In addition to the aesthetics — a lot of heavy metal work, quilted detailing, statement straps and colors and patterns ranging from silver, electric blue and red to leopard and black-and-white polka dots — keeping the price point in line with the site’s offering was key for Amoruso. Although the site will continue to carry shoes in a wholesale capacity from designers like Jeffrey Campbell and Sam Edelman, she saw a place in the market for fashion-forward styles that aren’t pumps for less than $150. She wanted to cater to her customer who is buying a $68 dress and often can’t spend an additional $200 on a pair of shoes.
“The margin on manufactured shoes is an opportunity to have a more profitable business, and we can pass that on to customers because we aren’t paying wholesale prices,” Amoruso said of the PU and leather collection.
The shoe line is the latest expansion for an online success story that the industry is watching closely.
“In addition to the pure margin benefits of private-label expansion, Nasty Gal gets to exercise even more control of how their vision and curation is being provided to the market,” said Al Sambar, a retail strategist at Kurt Salmon Associates.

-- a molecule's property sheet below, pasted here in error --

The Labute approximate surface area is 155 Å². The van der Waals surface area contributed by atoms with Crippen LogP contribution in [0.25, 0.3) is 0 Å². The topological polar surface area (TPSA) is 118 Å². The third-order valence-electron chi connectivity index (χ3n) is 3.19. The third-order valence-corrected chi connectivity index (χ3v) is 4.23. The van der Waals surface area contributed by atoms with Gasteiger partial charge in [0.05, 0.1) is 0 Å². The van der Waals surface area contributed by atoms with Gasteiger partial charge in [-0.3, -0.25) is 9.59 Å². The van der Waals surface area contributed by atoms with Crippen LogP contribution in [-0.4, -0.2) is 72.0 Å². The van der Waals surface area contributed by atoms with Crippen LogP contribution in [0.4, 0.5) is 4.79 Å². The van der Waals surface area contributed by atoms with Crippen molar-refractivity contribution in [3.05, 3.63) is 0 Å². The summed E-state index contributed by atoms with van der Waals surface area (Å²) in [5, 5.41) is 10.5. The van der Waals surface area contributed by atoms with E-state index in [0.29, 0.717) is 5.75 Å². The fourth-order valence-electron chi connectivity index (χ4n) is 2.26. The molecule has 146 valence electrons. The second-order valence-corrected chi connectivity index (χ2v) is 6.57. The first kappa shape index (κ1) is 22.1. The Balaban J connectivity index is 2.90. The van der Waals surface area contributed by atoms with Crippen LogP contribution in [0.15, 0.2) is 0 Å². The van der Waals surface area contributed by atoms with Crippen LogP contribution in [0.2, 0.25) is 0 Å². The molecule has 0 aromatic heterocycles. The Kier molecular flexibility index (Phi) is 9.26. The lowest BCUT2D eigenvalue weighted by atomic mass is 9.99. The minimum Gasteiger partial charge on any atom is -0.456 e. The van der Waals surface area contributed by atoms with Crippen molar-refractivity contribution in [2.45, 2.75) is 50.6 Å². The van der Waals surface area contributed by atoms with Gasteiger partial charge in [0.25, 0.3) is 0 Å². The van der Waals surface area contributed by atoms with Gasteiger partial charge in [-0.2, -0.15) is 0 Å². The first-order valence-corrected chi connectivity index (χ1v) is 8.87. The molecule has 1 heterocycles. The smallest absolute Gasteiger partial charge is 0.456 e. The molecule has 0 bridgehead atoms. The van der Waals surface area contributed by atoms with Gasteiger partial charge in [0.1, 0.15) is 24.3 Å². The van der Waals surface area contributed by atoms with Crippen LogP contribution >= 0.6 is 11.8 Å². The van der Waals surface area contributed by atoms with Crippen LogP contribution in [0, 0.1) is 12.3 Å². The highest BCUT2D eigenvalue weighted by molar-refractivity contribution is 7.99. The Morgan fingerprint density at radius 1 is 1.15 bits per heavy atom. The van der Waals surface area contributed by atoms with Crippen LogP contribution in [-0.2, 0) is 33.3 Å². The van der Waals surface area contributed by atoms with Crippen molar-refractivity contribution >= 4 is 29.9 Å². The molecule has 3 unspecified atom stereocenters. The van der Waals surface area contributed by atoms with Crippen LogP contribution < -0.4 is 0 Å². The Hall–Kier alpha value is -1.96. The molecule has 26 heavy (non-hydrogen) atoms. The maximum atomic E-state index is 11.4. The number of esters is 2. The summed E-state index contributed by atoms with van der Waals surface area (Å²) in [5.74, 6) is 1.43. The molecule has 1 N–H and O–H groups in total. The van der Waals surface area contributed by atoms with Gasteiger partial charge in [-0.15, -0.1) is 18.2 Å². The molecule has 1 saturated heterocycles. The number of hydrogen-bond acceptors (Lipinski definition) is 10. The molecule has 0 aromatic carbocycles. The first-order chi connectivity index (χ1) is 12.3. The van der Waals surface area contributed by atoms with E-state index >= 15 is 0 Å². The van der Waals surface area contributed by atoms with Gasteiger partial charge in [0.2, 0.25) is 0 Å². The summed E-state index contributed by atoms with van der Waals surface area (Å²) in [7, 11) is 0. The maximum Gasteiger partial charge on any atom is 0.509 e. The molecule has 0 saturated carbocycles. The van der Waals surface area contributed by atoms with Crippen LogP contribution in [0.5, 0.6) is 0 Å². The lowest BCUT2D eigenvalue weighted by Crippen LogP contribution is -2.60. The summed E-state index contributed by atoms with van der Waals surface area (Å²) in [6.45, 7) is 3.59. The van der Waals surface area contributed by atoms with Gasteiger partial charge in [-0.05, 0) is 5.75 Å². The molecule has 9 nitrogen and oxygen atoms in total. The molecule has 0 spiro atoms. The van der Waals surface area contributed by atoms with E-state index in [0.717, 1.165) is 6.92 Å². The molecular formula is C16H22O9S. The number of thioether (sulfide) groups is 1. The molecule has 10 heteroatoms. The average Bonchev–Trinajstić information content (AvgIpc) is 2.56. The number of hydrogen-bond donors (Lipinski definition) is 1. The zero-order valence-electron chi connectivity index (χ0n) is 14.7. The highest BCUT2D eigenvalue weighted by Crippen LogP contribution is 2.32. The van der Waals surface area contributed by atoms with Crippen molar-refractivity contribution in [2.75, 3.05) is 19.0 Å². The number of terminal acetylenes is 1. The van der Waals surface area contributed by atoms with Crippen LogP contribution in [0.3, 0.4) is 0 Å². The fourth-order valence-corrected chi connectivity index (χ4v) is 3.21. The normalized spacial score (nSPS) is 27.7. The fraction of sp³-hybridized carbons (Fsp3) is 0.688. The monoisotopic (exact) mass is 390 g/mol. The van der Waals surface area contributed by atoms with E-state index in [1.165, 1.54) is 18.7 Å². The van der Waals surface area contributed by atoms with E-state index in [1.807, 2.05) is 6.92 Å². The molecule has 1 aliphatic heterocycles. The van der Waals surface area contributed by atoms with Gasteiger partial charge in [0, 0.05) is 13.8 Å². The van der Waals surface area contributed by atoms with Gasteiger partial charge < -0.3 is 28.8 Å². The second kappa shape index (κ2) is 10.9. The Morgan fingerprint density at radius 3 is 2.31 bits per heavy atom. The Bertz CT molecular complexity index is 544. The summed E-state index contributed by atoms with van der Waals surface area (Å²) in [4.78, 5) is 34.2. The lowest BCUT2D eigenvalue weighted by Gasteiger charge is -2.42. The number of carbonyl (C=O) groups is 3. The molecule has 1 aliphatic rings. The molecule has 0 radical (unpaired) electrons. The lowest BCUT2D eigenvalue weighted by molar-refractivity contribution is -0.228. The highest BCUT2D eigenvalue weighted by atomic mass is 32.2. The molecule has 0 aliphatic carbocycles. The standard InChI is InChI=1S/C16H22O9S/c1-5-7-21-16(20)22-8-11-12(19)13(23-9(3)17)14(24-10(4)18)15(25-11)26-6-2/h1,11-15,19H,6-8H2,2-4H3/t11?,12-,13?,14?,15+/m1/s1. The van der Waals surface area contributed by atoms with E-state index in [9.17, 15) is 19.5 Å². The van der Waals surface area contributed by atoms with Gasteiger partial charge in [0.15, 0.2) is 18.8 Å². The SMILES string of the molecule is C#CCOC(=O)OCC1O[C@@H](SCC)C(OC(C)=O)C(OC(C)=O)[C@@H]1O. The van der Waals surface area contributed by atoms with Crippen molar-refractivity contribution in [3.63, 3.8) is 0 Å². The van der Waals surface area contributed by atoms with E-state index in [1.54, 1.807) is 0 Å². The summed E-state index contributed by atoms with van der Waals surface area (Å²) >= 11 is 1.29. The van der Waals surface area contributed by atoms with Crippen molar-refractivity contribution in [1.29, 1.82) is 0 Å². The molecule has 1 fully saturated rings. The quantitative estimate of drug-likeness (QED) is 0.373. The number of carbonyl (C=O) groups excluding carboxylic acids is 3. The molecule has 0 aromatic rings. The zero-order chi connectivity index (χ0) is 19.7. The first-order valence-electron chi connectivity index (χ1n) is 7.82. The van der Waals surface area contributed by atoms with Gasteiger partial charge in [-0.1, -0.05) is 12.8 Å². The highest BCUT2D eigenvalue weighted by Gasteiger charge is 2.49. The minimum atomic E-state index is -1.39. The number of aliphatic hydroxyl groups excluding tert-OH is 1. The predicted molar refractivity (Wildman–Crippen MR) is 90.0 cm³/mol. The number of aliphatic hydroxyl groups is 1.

Nasty Gal is good at curating an assortment for a very specific customer, using social media to talk to that shopper and visually merchandising the site, Sambar said.
“This allows them to drive organic traffic,” he noted. “The customer comes because they want to hear their opinion and see what Sophia thinks.”
When that’s the case, the strategist said, it’s not as challenging for an organization to get customers to come back to the site and stay connected. “If you can do that, there’s not as much urgency in figuring out your marketplace strategy,” he said. “Other brands that don’t have as strong a connection [to shoppers], that aren’t drawing organic traffic with customers, have to then find ways to bring that traffic to their site. Ultimately, if you can’t [do this] then you might have to turn to marketplaces like Amazon that do draw traffic.”